A lot of things in life can disrupt our forward momentum and put our progress on pause. Recently, one such event–the COVID-19 pandemic and lockdown–had many people feeling like life was on hold. More personal events can sidetrack our course and bring things to a screeching halt as well. Whether it’s the death of a loved one, the end of a relationship or the cumulative angst from an unfulfilling career, countless scenarios exist that would knock even the most eager achievers into the slow lane.

Whatever the cause of your personal hiatus from the hustle and bustle of life, there comes a time when things must resume and progress must be made. Here are a few tips to regain your momentum after a long period of inaction.


Set your course

A ship at sea with no destination is doomed to end up where the tide takes it. Don’t let that ship be your life. Write down, specifically and in detail, exactly where it is you want to go. What changes do you want to see in yourself and in your circumstances a month from now? What about a year? Five years? Ten? Successful people all have something in common: they plan ahead, they set their sights on what they want and they make consistent progress toward that goal.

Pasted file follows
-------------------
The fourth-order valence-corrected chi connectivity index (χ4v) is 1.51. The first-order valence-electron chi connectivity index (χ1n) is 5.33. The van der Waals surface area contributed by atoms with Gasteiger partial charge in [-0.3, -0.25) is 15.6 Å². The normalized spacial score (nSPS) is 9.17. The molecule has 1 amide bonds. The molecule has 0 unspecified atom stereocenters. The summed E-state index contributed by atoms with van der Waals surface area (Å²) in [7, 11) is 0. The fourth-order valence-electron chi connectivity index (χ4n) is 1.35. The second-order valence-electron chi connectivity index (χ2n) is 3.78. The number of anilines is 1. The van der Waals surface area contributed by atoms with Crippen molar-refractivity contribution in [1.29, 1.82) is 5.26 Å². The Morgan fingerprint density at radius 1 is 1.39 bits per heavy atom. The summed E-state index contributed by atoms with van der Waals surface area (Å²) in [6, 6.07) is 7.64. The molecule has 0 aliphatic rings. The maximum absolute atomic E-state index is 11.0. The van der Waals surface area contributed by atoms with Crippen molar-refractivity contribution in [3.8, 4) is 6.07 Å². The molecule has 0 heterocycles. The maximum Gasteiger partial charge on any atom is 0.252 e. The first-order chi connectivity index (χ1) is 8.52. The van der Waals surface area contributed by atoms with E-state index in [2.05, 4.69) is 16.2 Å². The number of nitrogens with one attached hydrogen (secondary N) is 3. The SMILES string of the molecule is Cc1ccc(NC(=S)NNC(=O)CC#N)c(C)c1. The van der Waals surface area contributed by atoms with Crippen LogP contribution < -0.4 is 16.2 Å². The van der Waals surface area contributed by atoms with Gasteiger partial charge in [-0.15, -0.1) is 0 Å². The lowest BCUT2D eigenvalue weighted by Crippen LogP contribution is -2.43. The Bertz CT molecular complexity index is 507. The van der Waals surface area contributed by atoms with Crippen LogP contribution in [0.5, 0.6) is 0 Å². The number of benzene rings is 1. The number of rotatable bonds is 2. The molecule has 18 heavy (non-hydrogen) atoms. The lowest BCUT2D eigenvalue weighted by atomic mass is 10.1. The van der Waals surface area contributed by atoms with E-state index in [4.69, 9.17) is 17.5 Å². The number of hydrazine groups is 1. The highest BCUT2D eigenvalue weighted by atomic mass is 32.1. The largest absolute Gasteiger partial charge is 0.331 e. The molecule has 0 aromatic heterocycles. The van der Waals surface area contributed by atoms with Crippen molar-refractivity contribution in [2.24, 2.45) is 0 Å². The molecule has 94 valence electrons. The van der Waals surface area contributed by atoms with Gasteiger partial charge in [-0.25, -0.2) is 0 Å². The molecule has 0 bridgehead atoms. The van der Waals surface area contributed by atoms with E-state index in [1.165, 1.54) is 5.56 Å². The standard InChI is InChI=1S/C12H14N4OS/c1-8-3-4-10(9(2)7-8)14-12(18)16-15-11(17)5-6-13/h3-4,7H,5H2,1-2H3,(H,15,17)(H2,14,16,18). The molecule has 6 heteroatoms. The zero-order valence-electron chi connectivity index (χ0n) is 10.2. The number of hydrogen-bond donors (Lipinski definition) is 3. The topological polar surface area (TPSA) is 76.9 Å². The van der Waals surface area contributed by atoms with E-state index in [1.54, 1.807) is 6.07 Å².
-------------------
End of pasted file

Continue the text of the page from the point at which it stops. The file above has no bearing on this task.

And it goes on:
Track your progress

Every day, do something–anything–that makes incremental progress toward your goal. Record this progress in a journal, on your calendar or even electronically via computer or app. Having a record of your ongoing achievement will help you maintain your momentum toward your goal.n the evening–ideally an hour or two before bed–when the phone goes on the charger and away from your attention.


Don’t break the chain

Famed comedian Jerry Seinfeld once described his method for success: every day, he commits himself to writing for a certain length of time or to meet a certain quota. Once that target is met, he puts a big red “X” on the calendar over that day. Over the course of consecutive days, those big red “X’s” begin to form a chain. Every day, Jerry wakes up with the same goal in mind: do not break the chain. Even on the weekends, Jerry writes to be sure that he doesn’t disrupt the momentum he’s accrued.

Whether it’s every day, every week or every weekend, forming productive habits is the key to building positive momentum. Prioritize making those habits stick and the outcomes you desire will come to you in time. In the words of Benjamin Franklin: “Be not afraid of growing too slowly. Be afraid only of standing still.”

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